- There is another important lesson for AIA from Guyana, a nation of 800,000 people working hard to become a popular tourist destination based on its large array of attractions. Even though Guyana now greets 200,000 annual stopover airline holiday visitors — 10 times our number — the most frequent non-stop flights from North America are via five flights a week using chronically-late Dynamic Airlines and three flights a week using tiny Jamaica Airways, both from New York City. Except for a few other flights out of Miami, most international routings connect through Jamaica, Barbados, or Trinidad, as do all flights from Europe. This is hardly a good sign for the success of AIA, a facility for which the Prime Minister and his ULP government have used “…. the limitations of air access … due to the absence of an international airport” as their main public relations selling point since 2005. Even if we increased our vacation passenger numbers to 50,000 a year over the next decade, a farfetched feat if there ever was one but still one-quarter of convenience-challenged Guyana, this would still be insufficient cost-benefit justification the construction of AIA.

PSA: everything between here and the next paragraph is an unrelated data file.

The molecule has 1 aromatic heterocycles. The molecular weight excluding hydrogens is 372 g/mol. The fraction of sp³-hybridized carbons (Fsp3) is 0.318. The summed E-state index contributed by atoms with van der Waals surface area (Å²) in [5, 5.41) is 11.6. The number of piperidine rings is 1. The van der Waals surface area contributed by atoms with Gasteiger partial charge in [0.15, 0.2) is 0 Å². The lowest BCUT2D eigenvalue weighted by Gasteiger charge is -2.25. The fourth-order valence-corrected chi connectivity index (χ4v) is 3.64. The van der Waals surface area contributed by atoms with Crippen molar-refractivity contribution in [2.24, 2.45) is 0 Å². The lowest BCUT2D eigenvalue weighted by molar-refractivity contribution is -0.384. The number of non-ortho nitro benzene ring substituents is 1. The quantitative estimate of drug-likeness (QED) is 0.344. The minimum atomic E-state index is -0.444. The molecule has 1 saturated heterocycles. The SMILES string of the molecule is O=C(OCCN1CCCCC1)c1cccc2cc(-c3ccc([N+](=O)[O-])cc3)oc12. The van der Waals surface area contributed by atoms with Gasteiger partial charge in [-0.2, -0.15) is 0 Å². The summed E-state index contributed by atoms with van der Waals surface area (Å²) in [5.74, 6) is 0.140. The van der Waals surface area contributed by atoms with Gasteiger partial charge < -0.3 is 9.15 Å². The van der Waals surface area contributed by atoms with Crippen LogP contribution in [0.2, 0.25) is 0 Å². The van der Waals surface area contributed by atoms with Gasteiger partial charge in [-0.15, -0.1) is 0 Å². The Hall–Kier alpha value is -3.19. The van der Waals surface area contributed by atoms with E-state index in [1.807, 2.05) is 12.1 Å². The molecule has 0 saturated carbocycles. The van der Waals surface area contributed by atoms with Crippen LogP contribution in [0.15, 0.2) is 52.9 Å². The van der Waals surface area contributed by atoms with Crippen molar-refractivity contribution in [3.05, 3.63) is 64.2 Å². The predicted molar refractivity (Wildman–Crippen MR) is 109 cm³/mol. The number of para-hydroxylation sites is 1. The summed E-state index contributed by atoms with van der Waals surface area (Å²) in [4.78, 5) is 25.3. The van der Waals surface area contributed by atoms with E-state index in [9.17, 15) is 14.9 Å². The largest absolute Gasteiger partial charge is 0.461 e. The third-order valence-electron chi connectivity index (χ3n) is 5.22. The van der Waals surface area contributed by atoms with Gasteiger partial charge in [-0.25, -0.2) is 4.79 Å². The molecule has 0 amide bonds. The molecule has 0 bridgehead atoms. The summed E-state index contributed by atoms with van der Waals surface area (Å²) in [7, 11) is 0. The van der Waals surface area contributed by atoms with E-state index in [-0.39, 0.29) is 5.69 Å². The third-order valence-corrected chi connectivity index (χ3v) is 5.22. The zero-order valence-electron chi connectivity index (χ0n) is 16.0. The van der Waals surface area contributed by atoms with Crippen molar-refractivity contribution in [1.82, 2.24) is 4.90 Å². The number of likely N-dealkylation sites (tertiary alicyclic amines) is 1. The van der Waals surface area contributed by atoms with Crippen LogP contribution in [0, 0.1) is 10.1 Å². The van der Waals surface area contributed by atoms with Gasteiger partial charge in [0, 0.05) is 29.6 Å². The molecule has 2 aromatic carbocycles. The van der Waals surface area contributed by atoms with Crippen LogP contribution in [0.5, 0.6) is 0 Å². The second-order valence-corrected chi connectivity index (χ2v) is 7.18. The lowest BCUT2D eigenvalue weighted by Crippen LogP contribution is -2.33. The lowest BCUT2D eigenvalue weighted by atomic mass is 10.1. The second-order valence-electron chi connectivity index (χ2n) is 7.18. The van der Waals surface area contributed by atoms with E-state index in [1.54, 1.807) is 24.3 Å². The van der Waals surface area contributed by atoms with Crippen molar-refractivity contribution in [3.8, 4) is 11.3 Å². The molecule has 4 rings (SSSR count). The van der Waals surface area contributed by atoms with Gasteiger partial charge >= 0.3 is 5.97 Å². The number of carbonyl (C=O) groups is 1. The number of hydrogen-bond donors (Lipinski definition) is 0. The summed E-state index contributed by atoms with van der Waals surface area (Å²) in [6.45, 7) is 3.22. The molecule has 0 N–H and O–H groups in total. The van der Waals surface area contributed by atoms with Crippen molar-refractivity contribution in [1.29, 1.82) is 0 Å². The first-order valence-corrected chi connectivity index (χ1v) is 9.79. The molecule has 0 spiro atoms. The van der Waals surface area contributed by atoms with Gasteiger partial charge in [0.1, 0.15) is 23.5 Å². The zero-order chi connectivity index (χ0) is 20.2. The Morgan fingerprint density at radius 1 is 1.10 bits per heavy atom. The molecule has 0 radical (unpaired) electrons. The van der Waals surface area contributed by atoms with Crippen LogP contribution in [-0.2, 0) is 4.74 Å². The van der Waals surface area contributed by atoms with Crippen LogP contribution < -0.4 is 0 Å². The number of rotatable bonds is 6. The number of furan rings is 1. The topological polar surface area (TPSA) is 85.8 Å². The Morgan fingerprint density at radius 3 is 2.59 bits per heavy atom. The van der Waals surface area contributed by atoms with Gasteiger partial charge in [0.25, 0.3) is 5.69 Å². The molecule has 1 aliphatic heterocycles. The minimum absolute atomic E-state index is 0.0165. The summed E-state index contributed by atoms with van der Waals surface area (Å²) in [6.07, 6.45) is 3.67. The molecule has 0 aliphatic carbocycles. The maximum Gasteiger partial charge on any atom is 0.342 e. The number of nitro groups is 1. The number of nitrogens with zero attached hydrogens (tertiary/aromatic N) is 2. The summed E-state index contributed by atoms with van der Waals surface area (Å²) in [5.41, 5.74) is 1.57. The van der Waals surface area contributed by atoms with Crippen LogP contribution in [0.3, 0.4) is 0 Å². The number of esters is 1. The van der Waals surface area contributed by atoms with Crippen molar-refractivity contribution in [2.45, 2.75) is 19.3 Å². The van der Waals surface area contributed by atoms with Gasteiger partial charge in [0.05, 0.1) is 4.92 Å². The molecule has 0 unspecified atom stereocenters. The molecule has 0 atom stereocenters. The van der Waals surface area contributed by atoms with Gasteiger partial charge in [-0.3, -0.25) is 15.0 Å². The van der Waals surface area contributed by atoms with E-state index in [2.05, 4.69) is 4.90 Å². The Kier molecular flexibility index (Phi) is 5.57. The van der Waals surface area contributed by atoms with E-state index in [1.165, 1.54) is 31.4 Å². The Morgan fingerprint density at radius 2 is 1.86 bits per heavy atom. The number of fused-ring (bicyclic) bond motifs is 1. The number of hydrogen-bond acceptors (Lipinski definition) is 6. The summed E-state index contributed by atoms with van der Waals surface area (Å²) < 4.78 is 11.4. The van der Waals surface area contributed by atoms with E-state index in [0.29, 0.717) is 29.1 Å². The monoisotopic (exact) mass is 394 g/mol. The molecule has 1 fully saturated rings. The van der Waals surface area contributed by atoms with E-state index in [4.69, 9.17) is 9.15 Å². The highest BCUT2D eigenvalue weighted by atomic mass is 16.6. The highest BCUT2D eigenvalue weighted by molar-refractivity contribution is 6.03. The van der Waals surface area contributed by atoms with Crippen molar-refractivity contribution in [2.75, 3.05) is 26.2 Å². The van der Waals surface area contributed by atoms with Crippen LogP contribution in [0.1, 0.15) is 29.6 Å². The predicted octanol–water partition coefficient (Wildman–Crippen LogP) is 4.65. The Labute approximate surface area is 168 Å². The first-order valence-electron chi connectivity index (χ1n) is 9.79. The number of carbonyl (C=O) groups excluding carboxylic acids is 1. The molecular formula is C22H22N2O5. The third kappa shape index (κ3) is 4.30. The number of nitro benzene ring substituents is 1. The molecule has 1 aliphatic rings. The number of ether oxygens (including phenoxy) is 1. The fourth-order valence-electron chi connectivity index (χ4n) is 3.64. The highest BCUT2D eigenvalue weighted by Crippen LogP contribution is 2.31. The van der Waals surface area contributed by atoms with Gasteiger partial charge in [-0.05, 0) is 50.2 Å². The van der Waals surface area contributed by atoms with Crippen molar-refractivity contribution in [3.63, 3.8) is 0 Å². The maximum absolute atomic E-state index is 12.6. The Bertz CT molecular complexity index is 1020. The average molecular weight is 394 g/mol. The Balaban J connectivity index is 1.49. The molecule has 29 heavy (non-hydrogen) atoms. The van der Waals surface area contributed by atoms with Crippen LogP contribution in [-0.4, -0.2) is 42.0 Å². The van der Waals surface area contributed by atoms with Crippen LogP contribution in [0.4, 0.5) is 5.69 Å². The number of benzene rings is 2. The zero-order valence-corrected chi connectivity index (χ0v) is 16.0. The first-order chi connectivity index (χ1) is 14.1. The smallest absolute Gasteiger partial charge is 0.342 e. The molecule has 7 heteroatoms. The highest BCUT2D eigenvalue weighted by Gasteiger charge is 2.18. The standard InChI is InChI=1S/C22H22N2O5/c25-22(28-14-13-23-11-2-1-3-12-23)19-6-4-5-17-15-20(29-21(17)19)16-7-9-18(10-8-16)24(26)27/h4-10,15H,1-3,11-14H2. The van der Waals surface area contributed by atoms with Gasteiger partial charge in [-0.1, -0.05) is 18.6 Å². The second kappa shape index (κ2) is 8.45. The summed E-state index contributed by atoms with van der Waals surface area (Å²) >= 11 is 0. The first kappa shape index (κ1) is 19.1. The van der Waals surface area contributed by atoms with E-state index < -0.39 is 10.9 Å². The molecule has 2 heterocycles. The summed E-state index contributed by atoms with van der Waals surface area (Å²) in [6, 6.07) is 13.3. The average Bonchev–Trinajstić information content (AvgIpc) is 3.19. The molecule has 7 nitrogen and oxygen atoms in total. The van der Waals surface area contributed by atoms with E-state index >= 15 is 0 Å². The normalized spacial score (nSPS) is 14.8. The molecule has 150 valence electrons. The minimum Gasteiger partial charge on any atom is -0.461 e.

Finally, there is the problem of “white powder” being transported on Gouveia aircraft, an issue that has been extensively reported. We already have dozens of supposedly “therapeutic” black sand beaches – a medicinal function claimed by the developers of Black Sands Resorts and Villas that we Vincentians have never heard of — and lots of plans for medical marijuana — another divisive issue in our deeply fragmented country — so we don’t need any white powder. It is also worth noting that Guyana ranks 108th out of 176 countries in Transparency International’s influential Corruption Perception Index, the third highest in the Caribbean, and much higher than SVG’s thankful rank of only 35. We should just keep it that way.